If Peter Billings Sr. is running for "Attorney of the Year" he'd better change his strategy.
His committee's proposal to move malpractice cases out of the courtroom into arbitration is not a move that will likely endear him to his colleagues.When Michigan was faced with malpractice insurance premiums escalating at an astounding rate in 1976, the Legislature adopted elective arbitration for malpractice disputes.
Mary Bedikian, Michigan regional director of the American Arbitration Association, said the change created controversy even though "arbitration has long been accepted as an effective and non-combative form of dispute resolution."
"The (Michigan) bar, of course, remains opposed to the process," said Bedikian. "The trial bar historically prefers to have cases of this type heard before a jury where they can make their emotional cases. Because of emotional furor, juries come in all over the board. In arbitration, there is consistency in judgments. Arbitration takes less time and is less costly."
But Billings is not particularly concerned about popularity.
As a leader of the Commission of Justice in the 21st Century, Billings is committed to change - even if it means disturbing tradition and facing controversy - to deal with the malpractice crisis.
"We're not getting rid of the role of attorneys, we're just trying to make the process more expeditious and less costly."
Billings recommends that mandatory arbitration be adopted on a three-year trial basis by changing the rules of the court. This proposal will be debated in a series of public hearings held throughout the state in the spring.
If the court's governing body, the
Judicial Council, endorses the proposal, it may become effective in 1992. Eventually, arbitration may become Utah law through legislation, he said.
As part of the "Doing Utah Justice" project, the commission polled the public, attorneys and judges about the greatest concerns facing the justice system. Results show that Utahns strongly favor options for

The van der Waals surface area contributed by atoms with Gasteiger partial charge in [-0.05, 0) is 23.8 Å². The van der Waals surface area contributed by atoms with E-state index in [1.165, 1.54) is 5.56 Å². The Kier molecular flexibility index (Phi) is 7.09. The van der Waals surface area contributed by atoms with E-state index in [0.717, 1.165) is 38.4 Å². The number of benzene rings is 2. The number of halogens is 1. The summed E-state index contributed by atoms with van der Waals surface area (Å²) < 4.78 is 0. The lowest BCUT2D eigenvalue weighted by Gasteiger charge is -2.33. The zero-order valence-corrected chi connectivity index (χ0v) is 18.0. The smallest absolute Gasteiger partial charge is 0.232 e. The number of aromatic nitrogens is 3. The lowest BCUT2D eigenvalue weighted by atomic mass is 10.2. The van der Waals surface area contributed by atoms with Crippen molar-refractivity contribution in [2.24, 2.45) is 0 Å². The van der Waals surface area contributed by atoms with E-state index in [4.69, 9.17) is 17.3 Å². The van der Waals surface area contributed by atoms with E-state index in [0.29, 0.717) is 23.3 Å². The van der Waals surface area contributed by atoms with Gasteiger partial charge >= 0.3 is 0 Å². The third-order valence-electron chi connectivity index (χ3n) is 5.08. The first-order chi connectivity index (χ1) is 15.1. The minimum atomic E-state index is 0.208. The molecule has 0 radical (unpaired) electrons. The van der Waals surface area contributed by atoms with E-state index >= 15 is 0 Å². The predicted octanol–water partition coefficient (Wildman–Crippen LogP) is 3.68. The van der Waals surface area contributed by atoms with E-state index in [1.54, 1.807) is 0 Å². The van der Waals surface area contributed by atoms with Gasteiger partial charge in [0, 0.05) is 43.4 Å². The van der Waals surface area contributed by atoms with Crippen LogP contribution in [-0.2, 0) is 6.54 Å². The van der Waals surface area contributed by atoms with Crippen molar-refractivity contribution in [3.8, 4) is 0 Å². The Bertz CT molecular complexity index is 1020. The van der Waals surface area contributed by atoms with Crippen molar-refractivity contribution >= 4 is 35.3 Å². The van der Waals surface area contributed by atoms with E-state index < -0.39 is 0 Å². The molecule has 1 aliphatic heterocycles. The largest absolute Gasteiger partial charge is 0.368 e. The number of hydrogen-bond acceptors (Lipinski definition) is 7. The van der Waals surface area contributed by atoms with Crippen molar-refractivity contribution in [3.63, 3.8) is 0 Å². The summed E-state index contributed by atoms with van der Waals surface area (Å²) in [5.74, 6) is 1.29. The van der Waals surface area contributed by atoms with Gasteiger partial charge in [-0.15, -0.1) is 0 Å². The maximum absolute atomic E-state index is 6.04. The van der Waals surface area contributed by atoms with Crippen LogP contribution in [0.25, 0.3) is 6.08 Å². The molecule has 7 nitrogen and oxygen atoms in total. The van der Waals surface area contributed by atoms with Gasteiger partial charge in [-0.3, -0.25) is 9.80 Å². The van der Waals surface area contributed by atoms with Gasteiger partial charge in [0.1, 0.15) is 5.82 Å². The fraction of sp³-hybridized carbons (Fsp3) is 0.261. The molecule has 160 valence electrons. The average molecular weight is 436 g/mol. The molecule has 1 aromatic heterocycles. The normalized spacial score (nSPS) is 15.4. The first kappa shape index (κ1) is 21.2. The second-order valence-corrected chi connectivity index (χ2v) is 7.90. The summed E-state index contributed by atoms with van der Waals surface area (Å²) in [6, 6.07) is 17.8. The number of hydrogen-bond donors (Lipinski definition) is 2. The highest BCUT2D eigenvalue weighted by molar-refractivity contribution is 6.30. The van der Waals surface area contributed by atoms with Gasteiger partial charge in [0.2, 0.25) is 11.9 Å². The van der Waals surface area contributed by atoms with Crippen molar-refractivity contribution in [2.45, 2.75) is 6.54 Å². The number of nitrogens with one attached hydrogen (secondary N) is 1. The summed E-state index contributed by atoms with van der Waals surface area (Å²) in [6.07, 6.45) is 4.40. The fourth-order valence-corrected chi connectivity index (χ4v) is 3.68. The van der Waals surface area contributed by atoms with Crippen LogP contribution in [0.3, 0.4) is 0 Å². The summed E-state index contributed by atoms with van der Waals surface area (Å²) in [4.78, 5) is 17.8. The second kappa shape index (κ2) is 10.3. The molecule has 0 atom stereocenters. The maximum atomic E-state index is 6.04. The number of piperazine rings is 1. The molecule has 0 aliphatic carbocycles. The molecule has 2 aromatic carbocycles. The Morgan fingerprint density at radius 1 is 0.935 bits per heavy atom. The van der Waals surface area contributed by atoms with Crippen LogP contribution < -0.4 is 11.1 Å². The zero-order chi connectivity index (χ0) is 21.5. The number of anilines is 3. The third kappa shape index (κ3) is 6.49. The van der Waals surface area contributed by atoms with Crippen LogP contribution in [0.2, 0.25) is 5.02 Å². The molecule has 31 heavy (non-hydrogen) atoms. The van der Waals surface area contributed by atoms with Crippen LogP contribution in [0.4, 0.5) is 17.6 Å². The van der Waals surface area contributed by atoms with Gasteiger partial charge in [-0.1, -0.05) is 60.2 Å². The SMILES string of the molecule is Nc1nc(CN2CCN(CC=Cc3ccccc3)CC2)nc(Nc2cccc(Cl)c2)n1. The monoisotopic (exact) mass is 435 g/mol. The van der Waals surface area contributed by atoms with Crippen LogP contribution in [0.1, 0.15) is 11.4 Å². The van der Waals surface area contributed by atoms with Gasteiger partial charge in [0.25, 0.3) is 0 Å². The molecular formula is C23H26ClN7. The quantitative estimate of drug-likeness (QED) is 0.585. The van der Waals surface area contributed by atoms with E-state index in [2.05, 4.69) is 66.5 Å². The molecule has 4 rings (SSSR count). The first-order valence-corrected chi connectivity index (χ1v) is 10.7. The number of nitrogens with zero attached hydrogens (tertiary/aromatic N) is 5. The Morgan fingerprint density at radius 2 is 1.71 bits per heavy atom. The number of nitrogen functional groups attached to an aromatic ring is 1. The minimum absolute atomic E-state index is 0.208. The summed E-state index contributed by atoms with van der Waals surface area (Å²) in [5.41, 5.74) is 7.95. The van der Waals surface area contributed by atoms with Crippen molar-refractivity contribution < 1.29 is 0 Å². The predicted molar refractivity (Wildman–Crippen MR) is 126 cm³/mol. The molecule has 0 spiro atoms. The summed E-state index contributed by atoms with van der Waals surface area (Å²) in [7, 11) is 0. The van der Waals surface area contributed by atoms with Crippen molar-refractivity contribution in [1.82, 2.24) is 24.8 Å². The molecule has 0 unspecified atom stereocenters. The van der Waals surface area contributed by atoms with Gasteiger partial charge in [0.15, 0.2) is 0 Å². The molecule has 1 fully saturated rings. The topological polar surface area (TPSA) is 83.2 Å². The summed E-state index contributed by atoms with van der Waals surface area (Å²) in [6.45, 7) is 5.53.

providing speedier and less-costly justice. Most Utahns feel justice is beyond their reach.
"This proposal for arbitration rather than litigation is in direct response to public opinion," said Billings. "The Justice Commission is absolutely committed to making significant changes in our legal system. There must be a remedy to malpractice that is more fair to patients and physicians - and ultimately, all Utahns as consumers."
Polls show problems
Responses to Dan Jones polls commissioned by Justice Commission:
79 percent support requiring arbitration in certain types of cases.
86 percent think cost of lawsuits is a serious problem.
88 percent think too much delay before trial is a serious problem.
73 percent think abuse of discovery (interviews conducted before trial) is a serious problem.
62 percent approve of greater limits on discovery process.
How proposed mandatory arbitration would work:
1. Malpractice suit is filed in court. Claim is immediately referred by court order to arbitration.
2. The American Arbitration Association (or a similar organization) sends the disputing parties a list of trained arbitrators - five doctors, five attorneys and five lay people. Parties may question and challenge panelists.
3. From remaining names, the arbitration association selects a panel of three. Panel must be chosen within 20 days after suit is filed.
4. Parties may appear without an attorney but will be encouraged to obtain legal counsel because of the complexity of malpractice cases.
5. The discovery process (interviews, exchanging information) begins 20 days after the demand for arbitration. Discovery must be completed within six months.
6. Ten days after discovery is completed, a list of witnesses must be submitted.
7. A confidential hearing is held, outside a courtroom. Witnesses are placed under oath and may be cross-examined. Proceeding is recorded but is not public record.
8. The panel, by a majority vote, decides the case, justifying their findings in writing. Decision must be made within 30 days after hearings.
9. Rulings by the panel are binding.
10. If either party wishes to contest the findings, he or she may take the case to court for trial. But if the contesting party does not significantly improve his position by trial (the doctor winning a reduction in the award or the patient, an increase), then that party must pay all court costs and attorney fees.